Small South Dakota company making big waves with animal vaccines

In the early months of 2020, a highly transmissible novel virus appeared in the United States.

No, not COVID-19. It was RHDV2, a hemorrhagic disease in both wild and domestic rabbits. 

Like Covid, it spreads easily. Unlike Covid, RHDV2 had a fatality rate of 70 percent or higher. Death was sudden – sometimes within 24 hours, and there was often no sign of illness.

As the world focused on the scramble by vaccine developers to make a vaccine to fight Covid in humans, a similar scramble was under way in the world of animal vaccine makers. Rabbits are the third most common companion animal behind dogs and cats. They are a mainstay of 4-H programs, and as the disease spread from state to state, rabbit enthusiasts grew alarmed.
The race to create a vaccine was won by a Brookings company called Medgene. Today, that vaccine is being distributed under an emergency use authorization from the United States Department of Agriculture. It is on its way to getting a conditional use authorization, and Medgene’s vaccine is the only one available in the United States for RHDV2.

Medgene has gone on to make even bigger waves in the world of animal vaccines. This month, the company announced that it had received USDA licenses to produce the first platform vaccines for both cattle and swine. 

The company likens the technology to a Keurig beverage machine, which makes a variety of beverages depending on which pod is inserted into the machine. Like a pod, specific genetic information can be inserted into the platform, allowing Medgene to respond to changing diseases in a fraction of the time that it takes with traditional vaccine development. Bob Gentry, a veterinarian and advocate of the technology, estimated that a vaccine can be developed within weeks of identifying a disease. 

SDSU origins
Development of the platform technology started in 2010 with research by South Dakota State University Professor Alan Young, an animal disease researcher who serves as Medgene’s chief technology officer. Gary Bosch, a veterinarian and vice president of the company, said the technology was aimed at identifying foreign diseases and bringing vaccines to market rapidly.

Medgene had already developed animal vaccines – for example the company had brought to market a vaccine for Epizootic Hemorrhagic Disease for deer farmers – when RHDV2 arrived in the United States. The sudden arrival of a foreign disease served as a proof of concept for the platform technology.

“This was it,” Bosch said. “This was exactly what the design around the platform technology was for.”

Medgene is one of three companies that are part of South Dakota Innovation Partners, a venture capital firm that was established to bring university research to market.

“This is a big deal,” said Joni Ekstrum, the executive director of the South Dakota Biotech Association. “South Dakota is leading the nation in these ag advances.”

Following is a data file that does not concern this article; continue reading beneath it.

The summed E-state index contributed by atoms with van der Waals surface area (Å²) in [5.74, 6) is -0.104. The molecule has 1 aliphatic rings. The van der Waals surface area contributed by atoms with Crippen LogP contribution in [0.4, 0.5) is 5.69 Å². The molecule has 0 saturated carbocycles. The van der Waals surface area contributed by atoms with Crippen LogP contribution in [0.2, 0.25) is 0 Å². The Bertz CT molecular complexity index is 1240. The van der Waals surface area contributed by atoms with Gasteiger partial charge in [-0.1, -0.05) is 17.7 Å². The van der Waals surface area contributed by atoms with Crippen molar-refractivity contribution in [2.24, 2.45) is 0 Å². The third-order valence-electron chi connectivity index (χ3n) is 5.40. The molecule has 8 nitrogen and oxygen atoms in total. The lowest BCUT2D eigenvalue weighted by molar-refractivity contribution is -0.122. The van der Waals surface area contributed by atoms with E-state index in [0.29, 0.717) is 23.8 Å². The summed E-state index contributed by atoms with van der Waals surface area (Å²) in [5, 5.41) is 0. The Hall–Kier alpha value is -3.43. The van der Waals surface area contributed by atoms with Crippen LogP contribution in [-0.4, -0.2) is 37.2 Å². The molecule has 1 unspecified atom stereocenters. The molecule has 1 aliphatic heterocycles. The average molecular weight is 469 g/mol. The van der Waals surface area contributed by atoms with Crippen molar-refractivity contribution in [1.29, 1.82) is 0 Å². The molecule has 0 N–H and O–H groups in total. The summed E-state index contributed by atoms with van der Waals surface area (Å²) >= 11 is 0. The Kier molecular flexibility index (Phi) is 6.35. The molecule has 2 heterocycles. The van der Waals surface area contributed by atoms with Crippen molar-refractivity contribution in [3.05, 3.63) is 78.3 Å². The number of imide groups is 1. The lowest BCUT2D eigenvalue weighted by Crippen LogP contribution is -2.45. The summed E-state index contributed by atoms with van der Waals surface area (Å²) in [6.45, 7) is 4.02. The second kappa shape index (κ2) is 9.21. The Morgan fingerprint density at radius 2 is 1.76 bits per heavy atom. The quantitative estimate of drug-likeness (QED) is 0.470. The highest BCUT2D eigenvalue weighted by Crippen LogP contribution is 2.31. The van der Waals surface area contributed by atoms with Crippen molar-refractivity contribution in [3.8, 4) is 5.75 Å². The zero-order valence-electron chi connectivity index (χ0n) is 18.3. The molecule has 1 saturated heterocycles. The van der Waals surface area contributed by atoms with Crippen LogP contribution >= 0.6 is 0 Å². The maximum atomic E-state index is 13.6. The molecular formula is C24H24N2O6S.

Swine, cattle markets beckon
The development of the RHDV2 vaccine brought national exposure to Medgene through media stories and animal welfare groups. Testing on rabbits at Colorado State University showed the vaccine was highly effective, and Bosch said Medgene grew from about 20 employees to 65 in about two years. 

“The company has grown,” said Bosch, who is a veteran of the animal pharmaceutical industry. “The concept of the platform is really starting to shine through.”

Right now, the RHDV2 vaccine is distributed through veterinarians.

“The challenge that we have is that a lot of rabbit owners don’t go to veterinarians,” Bosch said. 

Jackie Pekkala, a rabbit breeder in Bryant said she doesn’t vaccinate her rabbits because she mainly sells them to people who want them as indoor pets. But if people plan to show their rabbits – environments in which they will be around a lot of other rabbits – then the vaccine is advised.

The RHDV2 vaccine proved the concept behind Medgene’s technology, but the market for rabbits is a drop in the ocean compared to the potential for the cattle and pork industries.

Glenn Muller, the executive director of the South Dakota Pork Producers Council, said he wasn’t familiar with Medgene or its technology. But he said there is always a desire in the industry for products that will improve animal health.

“We’re always looking for new technology and new vaccines that will help the overall health of the swine industry,” Muller said.

Ekstrum said that a small biotech company in South Dakota is creating technology that will have worldwide impact. 

“It’s way bigger than South Dakota,” she said. “I’m proud of them.”
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